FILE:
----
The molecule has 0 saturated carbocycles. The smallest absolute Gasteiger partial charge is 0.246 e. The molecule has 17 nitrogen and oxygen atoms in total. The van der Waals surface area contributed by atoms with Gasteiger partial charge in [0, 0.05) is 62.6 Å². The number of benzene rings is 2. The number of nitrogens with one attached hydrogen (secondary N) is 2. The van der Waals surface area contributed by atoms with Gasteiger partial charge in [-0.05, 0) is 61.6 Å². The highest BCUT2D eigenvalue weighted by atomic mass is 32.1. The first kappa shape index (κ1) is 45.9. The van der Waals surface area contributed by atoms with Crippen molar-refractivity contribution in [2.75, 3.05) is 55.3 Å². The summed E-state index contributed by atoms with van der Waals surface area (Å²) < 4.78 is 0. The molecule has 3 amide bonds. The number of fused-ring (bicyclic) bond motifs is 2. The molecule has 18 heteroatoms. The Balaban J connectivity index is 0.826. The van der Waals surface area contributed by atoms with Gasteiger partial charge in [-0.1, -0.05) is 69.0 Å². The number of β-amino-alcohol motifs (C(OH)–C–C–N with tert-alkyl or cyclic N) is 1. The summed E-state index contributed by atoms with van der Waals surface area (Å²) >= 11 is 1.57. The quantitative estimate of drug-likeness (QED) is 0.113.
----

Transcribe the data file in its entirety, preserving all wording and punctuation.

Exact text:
The molecule has 0 saturated carbocycles. The smallest absolute Gasteiger partial charge is 0.246 e. The molecule has 17 nitrogen and oxygen atoms in total. The van der Waals surface area contributed by atoms with Gasteiger partial charge in [0, 0.05) is 62.6 Å². The number of benzene rings is 2. The number of nitrogens with one attached hydrogen (secondary N) is 2. The van der Waals surface area contributed by atoms with Gasteiger partial charge in [-0.05, 0) is 61.6 Å². The highest BCUT2D eigenvalue weighted by atomic mass is 32.1. The first kappa shape index (κ1) is 45.9. The van der Waals surface area contributed by atoms with Crippen molar-refractivity contribution in [2.75, 3.05) is 55.3 Å². The summed E-state index contributed by atoms with van der Waals surface area (Å²) < 4.78 is 0. The molecule has 3 amide bonds. The number of fused-ring (bicyclic) bond motifs is 2. The molecule has 18 heteroatoms. The Balaban J connectivity index is 0.826. The van der Waals surface area contributed by atoms with Gasteiger partial charge in [-0.1, -0.05) is 69.0 Å². The number of β-amino-alcohol motifs (C(OH)–C–C–N with tert-alkyl or cyclic N) is 1. The summed E-state index contributed by atoms with van der Waals surface area (Å²) >= 11 is 1.57. The quantitative estimate of drug-likeness (QED) is 0.113.